28 Days

Time flies when you're having fun.

In "28 Days", Betty Thomas veers away from her usual brand of comedies ("Doctor Dolittle", "The Brady Bunch Movie") to direct a fairly average film on rehabilitation.

Life for hip and happening writer Gwen Cummings (Sandra Bullock) veers off course, when she arrives drunk for her sister Lily's (Elizabeth Perkins) wedding. There she makes matters worse by delivering an audaciously insulting toast, plunging headlong into the wedding cake and finally smashing up the wedding limousine.

Faced with a choice of either a jail term or twenty-eight days in a rehab center, she opts for the latter and arrives at Serenity Glen. There she meets a bunch of quirky charcters, each in their own private hell. There's Andrea (Azura Skye), a teenage soap opera and heroin addict; Gerhardt (Alan Tudyk), a gay German wimp and others. Armed with an "I don t belong here" attitude, she resents the stringent rules of the center and makes herself unpopular in the bargain. Her boyfriend Jasper (Dominic West) also comes over to the center armed with enough contraband goodies. Finally after being caught for drug usage by the counselor Cornell (Steve Buscemi) and threatened with expulsion, she cleans up her act.

Determined to become sober and fueled by childhood memories of her alcoholic mom, she finally gets to the point that she actually refuses champagne and castigates Jasper for bringing it. She also befriends Eddie Boon (Viggo Mortensen), a star baseball pitcher, who is also undergoing treatment at the center. The story is basically about how her experiences there give her a fresh perspective on life.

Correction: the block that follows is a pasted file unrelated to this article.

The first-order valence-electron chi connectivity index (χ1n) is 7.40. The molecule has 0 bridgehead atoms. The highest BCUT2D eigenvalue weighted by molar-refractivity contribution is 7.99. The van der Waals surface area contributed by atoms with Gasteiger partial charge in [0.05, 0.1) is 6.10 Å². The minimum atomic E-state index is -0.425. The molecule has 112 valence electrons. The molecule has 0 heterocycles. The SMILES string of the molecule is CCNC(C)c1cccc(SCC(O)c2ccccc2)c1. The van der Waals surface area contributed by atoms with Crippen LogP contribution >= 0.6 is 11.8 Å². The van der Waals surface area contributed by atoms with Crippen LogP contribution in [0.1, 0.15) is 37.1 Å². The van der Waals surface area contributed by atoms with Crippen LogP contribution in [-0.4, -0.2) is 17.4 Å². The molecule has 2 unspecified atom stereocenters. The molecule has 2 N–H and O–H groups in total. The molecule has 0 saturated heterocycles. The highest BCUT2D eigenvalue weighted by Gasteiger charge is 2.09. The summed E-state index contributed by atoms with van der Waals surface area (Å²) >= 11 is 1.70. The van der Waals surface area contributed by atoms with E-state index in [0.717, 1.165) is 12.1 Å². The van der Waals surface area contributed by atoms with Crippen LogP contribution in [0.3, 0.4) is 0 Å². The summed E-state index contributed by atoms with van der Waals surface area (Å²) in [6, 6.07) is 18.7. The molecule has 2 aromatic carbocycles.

All the characters are extremely well defined, and great attention seems to have been paid to detail where they are concerned. Sandra Bullock plays out her role with true aplomb. The manner in which she manages to convey a surprising realistic performance without any of the over exaggeration that so often happens while enacting such roles is commendable.

Buscemi enacts his role of a "been there, done that" counsellor to perfection and one wishes that his part in the script could have been a tad more substantial.

Susannah Grant's screenplay is excellent in parts and predictable as a whole. Though she's also written the screenplay for "Erin Brockovich", and while both are very strong female oriented films, the similarity ends there. Here, the story seems a little too simplistic, although the pace wasn't slow at all. Also, Gwen s transition from being a hard core addict to a reformed person seems all too smooth and lacks conviction. Thankfully Thomas has managed to resist the temptation to sermonize here.

While the direction is good, unfortunately, it is nothing extraordinary or new. Flashbacks are shot with a grainy feel; there is a lot of the handheld camera technique being used as well.

Laced with a sardonic sense of humour, the script had a few nice touches, a notable one was that of Louden Wainwright III, the folk singer, whose singing was interspersed through some of the early scenes. Another one was the dig at Hollywood stars by Jasper when he visits Gwen at the center - "where are all the celebrities?"

On the whole, I'd call it a pretty watchable film which could've been a lot better. In fact I'd recommend it to all teenagers as a story about the evils of addiction.

This article was first published on 13 Sep 2000.